sewing needles and thread, K-Mart, $10

Tools Total = $395


shaping = curving metal with a hammer
planishing = removing larger dints by hammering with a smaller hammer
chiselling = hitting a chisel into wood to remove wood. Normally not done with a ball pien, but this is the lost cost case.
angle grinding = grinding and cutting steel with this powerful rotational disc tool.
drilling = using a hand drill to drill small holes in metal or wood.
riveting = joining plates of metal by placing a nail or rivet and clipping and doming the head.
rolled edge = putting approximately 2 mm of steel over a sharp edge and hammering it over flat to increase the strength of the steel
strapping = the skill of cutting leather and attaching buckles, then attaching these straps to armour.
fold and rivet constructions = this method allows deeper dishing by bringing large movements around and riveting the edges together
sewing = attaching fabric together with needle and thread
hand sanding = you can polish your armour to a very high level by hand sanding. Gently work your way through the grits while gently rubbing the steel. Oil at the end.


It seems that you might be able to put together armour for about $400 if you have a decent workshop, and about $800 if you need to fit out a workshop. I would also guess you would need about four hours watching YouTube, Four hours being taught by an armourer, and I would hazard forty hours of construction (thank you for the suggestions of others, edited up from my initial guess of twenty five hours).

Monday, September 30, 2019

Hashtag Bascinet

Hashtag Bascinet

 Hashtag Cut and Weld

I was taken through the process of creating a cut and weld bascinet by my good friend and long time teacher Cornelius. He ran Von Becke Armour and Costume (VBA), and his most popular helmet was the cut and weld Bascinet. He has made over 100. When I worked in this armoury part time for a decade, and full time for several months, I helped with almost every process, but when it came to a decade between making them, I needed a refresher. This blog post is notes from my refresher day!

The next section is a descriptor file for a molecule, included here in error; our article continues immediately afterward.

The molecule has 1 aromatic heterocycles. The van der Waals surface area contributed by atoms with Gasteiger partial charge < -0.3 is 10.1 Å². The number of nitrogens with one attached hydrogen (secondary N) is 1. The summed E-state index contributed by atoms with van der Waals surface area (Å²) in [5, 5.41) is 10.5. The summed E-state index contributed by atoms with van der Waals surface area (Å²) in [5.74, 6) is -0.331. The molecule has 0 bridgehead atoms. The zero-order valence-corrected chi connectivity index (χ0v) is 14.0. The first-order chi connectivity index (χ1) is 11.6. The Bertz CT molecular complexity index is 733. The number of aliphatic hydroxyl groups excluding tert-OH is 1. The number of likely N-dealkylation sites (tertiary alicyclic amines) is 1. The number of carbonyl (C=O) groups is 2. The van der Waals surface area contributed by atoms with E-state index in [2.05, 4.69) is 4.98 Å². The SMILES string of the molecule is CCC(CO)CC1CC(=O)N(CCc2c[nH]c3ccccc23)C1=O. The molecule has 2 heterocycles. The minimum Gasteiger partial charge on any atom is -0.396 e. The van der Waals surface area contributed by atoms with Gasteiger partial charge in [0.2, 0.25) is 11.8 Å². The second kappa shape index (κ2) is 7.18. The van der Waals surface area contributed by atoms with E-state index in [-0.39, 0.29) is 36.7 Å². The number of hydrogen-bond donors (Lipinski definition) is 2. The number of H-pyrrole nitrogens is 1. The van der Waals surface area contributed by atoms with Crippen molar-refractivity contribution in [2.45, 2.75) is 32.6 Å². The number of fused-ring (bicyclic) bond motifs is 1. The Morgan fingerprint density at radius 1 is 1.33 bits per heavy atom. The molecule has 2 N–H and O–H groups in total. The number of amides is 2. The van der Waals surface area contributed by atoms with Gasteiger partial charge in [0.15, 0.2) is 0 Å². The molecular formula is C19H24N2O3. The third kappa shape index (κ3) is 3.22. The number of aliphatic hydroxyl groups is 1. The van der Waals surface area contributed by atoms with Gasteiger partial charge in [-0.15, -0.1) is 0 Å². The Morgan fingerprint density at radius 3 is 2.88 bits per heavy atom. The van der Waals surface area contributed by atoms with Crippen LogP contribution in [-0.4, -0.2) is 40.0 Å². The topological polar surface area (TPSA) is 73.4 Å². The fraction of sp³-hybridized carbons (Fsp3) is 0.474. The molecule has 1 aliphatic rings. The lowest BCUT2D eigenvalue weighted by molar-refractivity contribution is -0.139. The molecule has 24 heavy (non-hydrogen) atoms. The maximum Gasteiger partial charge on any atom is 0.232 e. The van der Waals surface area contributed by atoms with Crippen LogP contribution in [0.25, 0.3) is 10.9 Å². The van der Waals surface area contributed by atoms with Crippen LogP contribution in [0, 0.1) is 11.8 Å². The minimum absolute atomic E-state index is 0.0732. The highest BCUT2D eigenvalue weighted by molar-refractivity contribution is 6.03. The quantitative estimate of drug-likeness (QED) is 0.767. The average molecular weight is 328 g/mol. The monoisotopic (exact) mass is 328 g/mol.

This is not a comprehensive guide, just my notes to hopefully allow me to construct my own if my memory blips again!

First of all, make a pattern. This is an exceptionally difficult skill in and of itself, so I will just give it this throw away line :)

Then cut the pattern twice and mark the heaviest dishing points. The circle with perpendicular lines is an mistake. If you make a marking mistake with a pen that doesn't come off,  the perpendicular lines indicate your error. Another indicator is a wave through the line.

Dish the half. As you can tell, this is a number three Thor's hammer being taken above the head and brought down with significant force. These are not light blows. Not everyone can even deliver these blows, and aiming them takes considerable skill and practice.

You will need a helmet jig. This is simply a hash shaped pieces of wood screwed together.

The helmet sits in the jig and the curve comes from the half falling into the negative space between the wooden beams. 

The splits begin to come together a little, then a lot. At this point the curve is in the neck end of the piece, and more shape is being put into the piece near the head.